On 12/7/2017 at 0:25 PM, IceColdUK said:

When I submitted a mystery cache a couple of years ago, I persuaded my local reviewer to allow fractionally more than 2 miles between the posted coords and the final.  (The posted coords provided a subtle clue to the puzzle.)

I would guess there are many existing (older) caches that are considerably more than 2 miles from their posted coordinates.

What was a guideline, is now being strictly enforced by the code, even for these existing caches.  I've just tried to update my listing (simply to change the hint), but cannot save the change: Final coordinates are more than 3.2 km from the Posted Coordinates.

Is there any way round this?

I also already was requesting a change here as I still believe this is complete nonsense (sorry that for ;) ), BUT the official decision made was that this simply is as it should be! Final answer regarding that came from Frau Potter.

The fun thing is that it would be ok to have the first stage being away 1000s of miles but not the final itself. Don't know if this fact might help you...

I could change the posted coordinates to within 2 miles of the final, and add an additional waypoint for reference but this would draw more attention to the location and the hint to the puzzle becomes less subtle.  Some may say this is a good thing(!), but I'm not happy that I'm forced to rework my puzzle when nothing has actually changed.

LivingInNarniais it going to be possible to bypass this validation if neither posted nor final coordinates have changed?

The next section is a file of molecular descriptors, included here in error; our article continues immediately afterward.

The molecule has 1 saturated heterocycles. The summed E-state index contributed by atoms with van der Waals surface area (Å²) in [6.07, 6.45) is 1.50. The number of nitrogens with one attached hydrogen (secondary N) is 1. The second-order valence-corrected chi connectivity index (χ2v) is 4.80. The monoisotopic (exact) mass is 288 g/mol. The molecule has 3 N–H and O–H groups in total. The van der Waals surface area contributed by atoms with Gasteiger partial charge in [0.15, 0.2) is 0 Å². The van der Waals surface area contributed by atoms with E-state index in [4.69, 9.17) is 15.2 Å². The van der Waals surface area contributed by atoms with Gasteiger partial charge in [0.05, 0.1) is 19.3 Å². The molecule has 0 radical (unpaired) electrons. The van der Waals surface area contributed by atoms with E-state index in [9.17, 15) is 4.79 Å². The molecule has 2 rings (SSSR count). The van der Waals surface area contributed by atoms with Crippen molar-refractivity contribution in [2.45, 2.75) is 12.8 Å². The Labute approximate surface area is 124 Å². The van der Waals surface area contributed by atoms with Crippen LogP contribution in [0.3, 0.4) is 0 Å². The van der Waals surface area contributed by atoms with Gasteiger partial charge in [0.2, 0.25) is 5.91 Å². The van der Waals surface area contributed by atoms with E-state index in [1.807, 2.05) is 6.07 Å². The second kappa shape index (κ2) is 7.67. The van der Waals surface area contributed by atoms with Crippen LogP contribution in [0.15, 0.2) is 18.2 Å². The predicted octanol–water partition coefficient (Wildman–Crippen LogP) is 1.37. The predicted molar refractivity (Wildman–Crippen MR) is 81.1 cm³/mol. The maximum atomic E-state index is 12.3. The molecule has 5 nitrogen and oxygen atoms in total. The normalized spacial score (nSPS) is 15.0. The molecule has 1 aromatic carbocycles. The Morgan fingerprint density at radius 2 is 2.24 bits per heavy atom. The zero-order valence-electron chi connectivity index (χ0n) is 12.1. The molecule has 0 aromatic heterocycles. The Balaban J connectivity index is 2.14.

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1 hour ago, IceColdUK said:

I could change the posted coordinates to within 2 miles of the final, and add an additional waypoint for reference but this would draw more attention to the location and the hint to the puzzle becomes less subtle.  Some may say this is a good thing(!), but I'm not happy that I'm forced to rework my puzzle when nothing has actually changed.

LivingInNarniais it going to be possible to bypass this validation if neither posted nor final coordinates have changed?

Thanks for the question. The 2 mile rule has been part of our guidelines for some time, and we are enforcing the rule (along with others) as part of the changes to the edit page. As you mention, I would recommend changing your posted coordinates so that your cache aligns with the guidelines for mystery caches outlined here: https://www.geocaching.com/help/index.php?pg=kb.chapter&id=127&pgid=277

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It's a depressing shift in attitude, from flexible to rigid.  From judgement calls by cachers & reviewers to rules enforced by code.

Any stated reason why?

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15 minutes ago, Viajero Perdido said:

It's a depressing shift in attitude, from flexible to rigid.  From judgement calls by cachers & reviewers to rules enforced by code.

Any stated reason why?

We had a lot of conversations with the volunteer reviewer community and the community about these changes. The 2 mile rule for mysteries has been in place for some time and the volunteer reviewers have had the task of reminding COs to follow the guidelines. Now that Geocaching HQ enforces the 2 mile rule on the Edit Page, the volunteer reviewers have fewer errors to chase after and to ask the cache owner to update.